They Won’t Be Back Again… / Yoani Sanchez

Image taken from
Joaquin Sabina. Image taken from

Festivals of Varadero, Girasoles Opina, Bossa Nova in Havana… a parade of progressive and talented artists toured the country in the sixties, seventies and eighties. I followed their catchiest tunes and imitated their hairstyles and clothes. Humming “Who told you I was always laughing, never crying…” “What is it, what is it, that goes sighing through the bedrooms,” “Pedro Navaja, his hands always inside his coat.” I remember my sister laughing at me and saying that I had “Brazilian hair” because my profile reminded her of a table lamp, like the profile of María Betania and many other divas of that time. I adored that comparison! It was also a time when we frequently saw Ana Belén and Víctor Manuel on the national scene. Even “La Negra,” Mercedes Sosa, sang “Thanks to life,” in front of the national microphones.

However, these usual artists also stopped visiting us. Some died, others were disillusioned by the abuses and excesses of the Revolution and, most of them, simply stopped considering Cuba among the essential places in their itineraries. From the promotional posters that used to read, “Paris, Berlin, New York, Buenos Aires… Havana,” the largest of the Antilles disappeared. We went from being an obligatory stop to becoming a place where only the ideologically convinced appeared. Politics colored everything, determined arpeggios, tunes, choruses. The music was divided between artists committed to “the cause” and “traitors” who didn’t deserve to appear before a Cuban audience. The last time I heard Joaquin Sabina in a Havana theater, a girlfriend climbed up on the stage and planted a kiss on his cheek. “The caress of farewell” we later called that gesture, because after that we never saw hide nor hair of the Andalusian again. The character (or alter ego) of one of his sung stories said, about his visit to Cuba, “I’ll never return, I don’t enjoy it.”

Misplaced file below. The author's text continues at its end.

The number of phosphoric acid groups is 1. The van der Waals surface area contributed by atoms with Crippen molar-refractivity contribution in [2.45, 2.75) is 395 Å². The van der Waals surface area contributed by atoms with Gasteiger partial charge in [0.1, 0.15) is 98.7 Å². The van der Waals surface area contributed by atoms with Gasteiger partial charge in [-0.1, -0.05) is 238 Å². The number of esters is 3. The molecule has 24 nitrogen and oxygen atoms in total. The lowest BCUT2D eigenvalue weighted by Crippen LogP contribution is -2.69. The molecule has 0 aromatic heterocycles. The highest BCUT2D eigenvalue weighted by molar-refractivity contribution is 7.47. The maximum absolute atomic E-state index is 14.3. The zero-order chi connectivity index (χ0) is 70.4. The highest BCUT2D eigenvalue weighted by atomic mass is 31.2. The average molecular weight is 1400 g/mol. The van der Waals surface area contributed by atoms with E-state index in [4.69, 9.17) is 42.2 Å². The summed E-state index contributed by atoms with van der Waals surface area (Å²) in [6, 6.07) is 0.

The regular visitors of those decades were added to the list of other musicians we would never see live. So, we missed the impudent mouth of Mick Jagger and Shakira’s swagger, Lady Gaga’s eccentricity and the soft swaying of Willy Chirino. We grew up without direct experience of the Celia Cruz’s sandunga, the stage lights falling on Ricardo Arjona, or the din of the theater during a concert by Freddie Mercury. Madonna has not come to Havana, Michael Jackson died without stepping foot on Cuban soil, and at the rate we’re going generations of artists will conclude their careers without ever singing in front of us. At least we had Juanes here, with Olga Tañón and Miguel Bosé at that unforgettable concert in 2009.

To be a citizen of the 21st century includes not only connecting to the Internet, having the right of free association and free expression, but also cultural and musical contact in keeping with the times. But our international program shows that we’re stuck in the last century, stranded in that time when Milton Nascimento and Fito Páez sang a few yards from us.

28 September 2012